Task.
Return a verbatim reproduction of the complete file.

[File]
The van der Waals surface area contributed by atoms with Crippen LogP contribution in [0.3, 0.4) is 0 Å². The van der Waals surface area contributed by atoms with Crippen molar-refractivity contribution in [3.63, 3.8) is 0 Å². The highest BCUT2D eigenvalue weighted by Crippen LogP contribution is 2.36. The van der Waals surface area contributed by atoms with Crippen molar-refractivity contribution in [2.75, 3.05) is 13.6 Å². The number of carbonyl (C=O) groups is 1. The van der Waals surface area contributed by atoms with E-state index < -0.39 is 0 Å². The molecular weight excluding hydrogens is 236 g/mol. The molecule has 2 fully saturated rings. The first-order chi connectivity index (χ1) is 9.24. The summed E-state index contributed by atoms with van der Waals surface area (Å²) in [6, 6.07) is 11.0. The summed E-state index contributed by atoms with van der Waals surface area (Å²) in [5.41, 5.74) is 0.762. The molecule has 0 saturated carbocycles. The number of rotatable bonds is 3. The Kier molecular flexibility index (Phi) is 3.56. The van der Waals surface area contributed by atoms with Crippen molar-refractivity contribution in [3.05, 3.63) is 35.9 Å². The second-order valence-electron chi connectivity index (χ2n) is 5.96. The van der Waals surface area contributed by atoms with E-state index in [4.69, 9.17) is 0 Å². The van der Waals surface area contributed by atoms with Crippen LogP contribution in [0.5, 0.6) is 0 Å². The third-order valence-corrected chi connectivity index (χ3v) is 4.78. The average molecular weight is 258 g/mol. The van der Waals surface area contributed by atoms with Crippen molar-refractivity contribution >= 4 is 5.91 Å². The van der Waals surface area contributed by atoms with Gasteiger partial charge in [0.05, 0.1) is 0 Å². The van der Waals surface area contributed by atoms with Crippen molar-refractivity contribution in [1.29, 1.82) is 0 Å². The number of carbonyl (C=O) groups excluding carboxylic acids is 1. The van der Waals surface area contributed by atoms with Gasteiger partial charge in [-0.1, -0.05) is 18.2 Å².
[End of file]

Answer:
The van der Waals surface area contributed by atoms with Crippen LogP contribution in [0.3, 0.4) is 0 Å². The van der Waals surface area contributed by atoms with Crippen molar-refractivity contribution in [3.63, 3.8) is 0 Å². The highest BCUT2D eigenvalue weighted by Crippen LogP contribution is 2.36. The van der Waals surface area contributed by atoms with Crippen molar-refractivity contribution in [2.75, 3.05) is 13.6 Å². The number of carbonyl (C=O) groups is 1. The van der Waals surface area contributed by atoms with E-state index < -0.39 is 0 Å². The molecular weight excluding hydrogens is 236 g/mol. The molecule has 2 fully saturated rings. The first-order chi connectivity index (χ1) is 9.24. The summed E-state index contributed by atoms with van der Waals surface area (Å²) in [6, 6.07) is 11.0. The summed E-state index contributed by atoms with van der Waals surface area (Å²) in [5.41, 5.74) is 0.762. The molecule has 0 saturated carbocycles. The number of rotatable bonds is 3. The Kier molecular flexibility index (Phi) is 3.56. The van der Waals surface area contributed by atoms with Crippen molar-refractivity contribution in [3.05, 3.63) is 35.9 Å². The second-order valence-electron chi connectivity index (χ2n) is 5.96. The van der Waals surface area contributed by atoms with E-state index in [4.69, 9.17) is 0 Å². The van der Waals surface area contributed by atoms with Crippen LogP contribution in [0.5, 0.6) is 0 Å². The third-order valence-corrected chi connectivity index (χ3v) is 4.78. The average molecular weight is 258 g/mol. The van der Waals surface area contributed by atoms with Crippen molar-refractivity contribution >= 4 is 5.91 Å². The van der Waals surface area contributed by atoms with Gasteiger partial charge in [0.05, 0.1) is 0 Å². The van der Waals surface area contributed by atoms with Crippen molar-refractivity contribution in [1.29, 1.82) is 0 Å². The number of carbonyl (C=O) groups excluding carboxylic acids is 1. The van der Waals surface area contributed by atoms with Gasteiger partial charge in [-0.1, -0.05) is 18.2 Å².